Typically, compensation packages are discussed once there is a job offer. Before that, it is considered inappropriate to ask about pay and benefits. It may make you look conceited for assuming that you will be offered the job or like someone who only cares about money.

While these things are important, it is better to hold off any questions about money and benefits.

Questions About Gossip

If you have encountered a piece of unconfirmed news, these are probably not the best questions to ask a hiring manager during the interview. However, if possible, you may try to phrase the question in a way that’s not confrontational or judgmental.

Always phrase your question from a place of curiosity. Instead of asking about the details, try directing your question toward the main topic or issue. For example, if you want to ask about negative ratings about the company, you may ask, “I read a review about your company that said …, could you tell me about that?”

With an open approach with a company that values transparency, you may have an opportunity for an honest dialogue about what happened from their point of view and how they handled the situation.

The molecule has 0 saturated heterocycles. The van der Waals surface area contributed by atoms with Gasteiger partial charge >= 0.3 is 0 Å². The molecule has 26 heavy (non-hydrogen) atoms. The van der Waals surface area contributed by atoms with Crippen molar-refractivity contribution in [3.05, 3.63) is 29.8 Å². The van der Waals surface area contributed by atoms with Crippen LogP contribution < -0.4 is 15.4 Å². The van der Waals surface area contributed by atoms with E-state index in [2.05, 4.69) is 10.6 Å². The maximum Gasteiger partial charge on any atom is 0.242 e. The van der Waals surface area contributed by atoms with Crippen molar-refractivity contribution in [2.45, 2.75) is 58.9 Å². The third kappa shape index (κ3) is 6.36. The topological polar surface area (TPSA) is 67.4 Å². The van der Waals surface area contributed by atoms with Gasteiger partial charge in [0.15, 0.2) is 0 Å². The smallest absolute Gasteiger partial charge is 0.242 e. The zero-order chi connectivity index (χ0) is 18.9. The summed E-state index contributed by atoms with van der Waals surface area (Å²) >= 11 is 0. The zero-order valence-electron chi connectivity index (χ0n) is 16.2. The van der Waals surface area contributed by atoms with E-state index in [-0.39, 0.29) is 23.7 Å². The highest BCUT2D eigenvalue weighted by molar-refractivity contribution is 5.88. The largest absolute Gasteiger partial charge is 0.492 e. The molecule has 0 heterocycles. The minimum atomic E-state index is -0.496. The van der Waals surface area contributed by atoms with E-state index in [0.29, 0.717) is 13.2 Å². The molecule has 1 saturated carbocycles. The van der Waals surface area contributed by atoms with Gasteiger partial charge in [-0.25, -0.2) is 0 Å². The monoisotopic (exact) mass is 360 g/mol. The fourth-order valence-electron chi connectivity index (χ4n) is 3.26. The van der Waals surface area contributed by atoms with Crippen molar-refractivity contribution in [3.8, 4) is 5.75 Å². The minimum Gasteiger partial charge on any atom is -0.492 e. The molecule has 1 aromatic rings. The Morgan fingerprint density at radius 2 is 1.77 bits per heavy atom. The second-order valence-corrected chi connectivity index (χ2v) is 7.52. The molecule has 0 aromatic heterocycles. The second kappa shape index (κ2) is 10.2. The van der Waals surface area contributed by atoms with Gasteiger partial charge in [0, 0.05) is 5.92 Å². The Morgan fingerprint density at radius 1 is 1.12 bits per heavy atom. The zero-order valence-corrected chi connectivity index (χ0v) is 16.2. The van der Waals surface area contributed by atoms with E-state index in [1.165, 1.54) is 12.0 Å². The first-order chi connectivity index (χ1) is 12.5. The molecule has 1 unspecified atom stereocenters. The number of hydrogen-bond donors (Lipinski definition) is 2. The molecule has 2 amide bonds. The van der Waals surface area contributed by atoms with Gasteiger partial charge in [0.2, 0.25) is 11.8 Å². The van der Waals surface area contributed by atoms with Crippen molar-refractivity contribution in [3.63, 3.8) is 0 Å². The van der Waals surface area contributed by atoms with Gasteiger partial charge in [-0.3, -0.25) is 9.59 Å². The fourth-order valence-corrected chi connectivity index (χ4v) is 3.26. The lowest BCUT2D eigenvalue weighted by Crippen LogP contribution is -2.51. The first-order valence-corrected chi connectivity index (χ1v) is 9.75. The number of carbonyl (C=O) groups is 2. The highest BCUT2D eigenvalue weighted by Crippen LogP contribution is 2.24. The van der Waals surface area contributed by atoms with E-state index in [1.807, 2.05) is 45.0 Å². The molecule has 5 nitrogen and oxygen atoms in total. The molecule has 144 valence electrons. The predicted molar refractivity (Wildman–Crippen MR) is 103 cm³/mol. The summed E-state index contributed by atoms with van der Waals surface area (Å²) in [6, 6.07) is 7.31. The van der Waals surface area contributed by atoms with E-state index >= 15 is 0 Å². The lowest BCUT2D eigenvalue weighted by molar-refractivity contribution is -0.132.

Bringing up gossip or news about the company’s issues is a truly risky movie. However, with the right approach, such questions may help you better gauge the company’s culture.

male hiring manager holding a resume and reaching for a handshake

Get Your Foot in the Right Door with Resumeble

The interview process is a great opportunity for both candidates and employers to get to know each other and determine their compatibility. Ask the hiring manager the right questions to help you decide if you would want to work with their company.

But remember that landing your dream job starts with attracting the right company with an optimized resume. Get a free resume review from Resumeble’s skilled writers and start building a resume that will impress the right employer.